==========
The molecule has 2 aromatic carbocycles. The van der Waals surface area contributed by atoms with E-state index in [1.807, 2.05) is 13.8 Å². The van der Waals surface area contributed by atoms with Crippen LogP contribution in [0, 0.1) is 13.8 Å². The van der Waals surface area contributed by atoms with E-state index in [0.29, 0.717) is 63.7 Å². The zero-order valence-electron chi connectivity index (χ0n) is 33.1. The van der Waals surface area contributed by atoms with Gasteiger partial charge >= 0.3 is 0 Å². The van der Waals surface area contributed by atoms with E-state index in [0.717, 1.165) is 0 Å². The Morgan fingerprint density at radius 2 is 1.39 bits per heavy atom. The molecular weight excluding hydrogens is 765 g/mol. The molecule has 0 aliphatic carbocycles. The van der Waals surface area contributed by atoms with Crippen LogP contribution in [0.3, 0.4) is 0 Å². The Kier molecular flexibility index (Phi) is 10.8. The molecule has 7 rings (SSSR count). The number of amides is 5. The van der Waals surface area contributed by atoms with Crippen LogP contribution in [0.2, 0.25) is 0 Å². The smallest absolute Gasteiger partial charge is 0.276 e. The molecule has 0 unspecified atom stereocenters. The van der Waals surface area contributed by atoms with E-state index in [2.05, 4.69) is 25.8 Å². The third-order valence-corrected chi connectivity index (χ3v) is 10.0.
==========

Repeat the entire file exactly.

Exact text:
The molecule has 2 aromatic carbocycles. The van der Waals surface area contributed by atoms with E-state index in [1.807, 2.05) is 13.8 Å². The van der Waals surface area contributed by atoms with Crippen LogP contribution in [0, 0.1) is 13.8 Å². The van der Waals surface area contributed by atoms with E-state index in [0.29, 0.717) is 63.7 Å². The zero-order valence-electron chi connectivity index (χ0n) is 33.1. The van der Waals surface area contributed by atoms with Gasteiger partial charge >= 0.3 is 0 Å². The van der Waals surface area contributed by atoms with E-state index in [0.717, 1.165) is 0 Å². The Morgan fingerprint density at radius 2 is 1.39 bits per heavy atom. The molecular weight excluding hydrogens is 765 g/mol. The molecule has 0 aliphatic carbocycles. The van der Waals surface area contributed by atoms with Crippen LogP contribution in [0.3, 0.4) is 0 Å². The Kier molecular flexibility index (Phi) is 10.8. The molecule has 7 rings (SSSR count). The number of amides is 5. The van der Waals surface area contributed by atoms with Crippen LogP contribution in [0.2, 0.25) is 0 Å². The smallest absolute Gasteiger partial charge is 0.276 e. The molecule has 0 unspecified atom stereocenters. The van der Waals surface area contributed by atoms with E-state index in [2.05, 4.69) is 25.8 Å². The third-order valence-corrected chi connectivity index (χ3v) is 10.0.